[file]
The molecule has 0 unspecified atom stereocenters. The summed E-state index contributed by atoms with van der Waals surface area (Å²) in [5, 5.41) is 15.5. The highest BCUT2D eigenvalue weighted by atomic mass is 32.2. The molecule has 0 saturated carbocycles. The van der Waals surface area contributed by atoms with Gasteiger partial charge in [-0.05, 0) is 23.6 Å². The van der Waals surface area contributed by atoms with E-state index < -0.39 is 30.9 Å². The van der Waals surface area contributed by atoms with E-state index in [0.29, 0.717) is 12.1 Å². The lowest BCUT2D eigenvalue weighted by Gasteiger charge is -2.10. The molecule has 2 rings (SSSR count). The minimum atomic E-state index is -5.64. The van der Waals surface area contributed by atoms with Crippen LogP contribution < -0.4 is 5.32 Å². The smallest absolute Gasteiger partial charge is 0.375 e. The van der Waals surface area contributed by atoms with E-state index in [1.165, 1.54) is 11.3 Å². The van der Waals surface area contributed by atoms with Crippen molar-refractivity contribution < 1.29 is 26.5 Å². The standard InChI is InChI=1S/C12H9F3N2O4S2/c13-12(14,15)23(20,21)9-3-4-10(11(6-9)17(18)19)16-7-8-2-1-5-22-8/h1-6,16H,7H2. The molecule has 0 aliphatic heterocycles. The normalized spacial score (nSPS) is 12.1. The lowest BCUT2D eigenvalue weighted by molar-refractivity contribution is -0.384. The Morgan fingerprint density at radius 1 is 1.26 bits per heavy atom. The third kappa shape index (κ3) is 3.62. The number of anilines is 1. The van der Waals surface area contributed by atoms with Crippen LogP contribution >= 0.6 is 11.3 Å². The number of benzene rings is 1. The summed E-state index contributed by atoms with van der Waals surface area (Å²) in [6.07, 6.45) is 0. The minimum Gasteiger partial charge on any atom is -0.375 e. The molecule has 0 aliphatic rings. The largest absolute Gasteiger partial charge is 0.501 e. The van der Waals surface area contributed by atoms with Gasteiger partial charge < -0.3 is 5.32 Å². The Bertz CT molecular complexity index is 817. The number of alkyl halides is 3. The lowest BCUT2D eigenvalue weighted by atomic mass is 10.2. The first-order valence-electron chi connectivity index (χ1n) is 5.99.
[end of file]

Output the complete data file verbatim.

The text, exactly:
The molecule has 0 unspecified atom stereocenters. The summed E-state index contributed by atoms with van der Waals surface area (Å²) in [5, 5.41) is 15.5. The highest BCUT2D eigenvalue weighted by atomic mass is 32.2. The molecule has 0 saturated carbocycles. The van der Waals surface area contributed by atoms with Gasteiger partial charge in [-0.05, 0) is 23.6 Å². The van der Waals surface area contributed by atoms with E-state index < -0.39 is 30.9 Å². The van der Waals surface area contributed by atoms with E-state index in [0.29, 0.717) is 12.1 Å². The lowest BCUT2D eigenvalue weighted by Gasteiger charge is -2.10. The molecule has 2 rings (SSSR count). The minimum atomic E-state index is -5.64. The van der Waals surface area contributed by atoms with Crippen LogP contribution < -0.4 is 5.32 Å². The smallest absolute Gasteiger partial charge is 0.375 e. The van der Waals surface area contributed by atoms with E-state index in [1.165, 1.54) is 11.3 Å². The van der Waals surface area contributed by atoms with Crippen molar-refractivity contribution < 1.29 is 26.5 Å². The standard InChI is InChI=1S/C12H9F3N2O4S2/c13-12(14,15)23(20,21)9-3-4-10(11(6-9)17(18)19)16-7-8-2-1-5-22-8/h1-6,16H,7H2. The molecule has 0 aliphatic heterocycles. The normalized spacial score (nSPS) is 12.1. The lowest BCUT2D eigenvalue weighted by molar-refractivity contribution is -0.384. The Morgan fingerprint density at radius 1 is 1.26 bits per heavy atom. The third kappa shape index (κ3) is 3.62. The number of anilines is 1. The van der Waals surface area contributed by atoms with Crippen LogP contribution >= 0.6 is 11.3 Å². The number of benzene rings is 1. The summed E-state index contributed by atoms with van der Waals surface area (Å²) in [6.07, 6.45) is 0. The minimum Gasteiger partial charge on any atom is -0.375 e. The molecule has 0 aliphatic rings. The largest absolute Gasteiger partial charge is 0.501 e. The van der Waals surface area contributed by atoms with Gasteiger partial charge < -0.3 is 5.32 Å². The Bertz CT molecular complexity index is 817. The number of alkyl halides is 3. The lowest BCUT2D eigenvalue weighted by atomic mass is 10.2. The first-order valence-electron chi connectivity index (χ1n) is 5.99.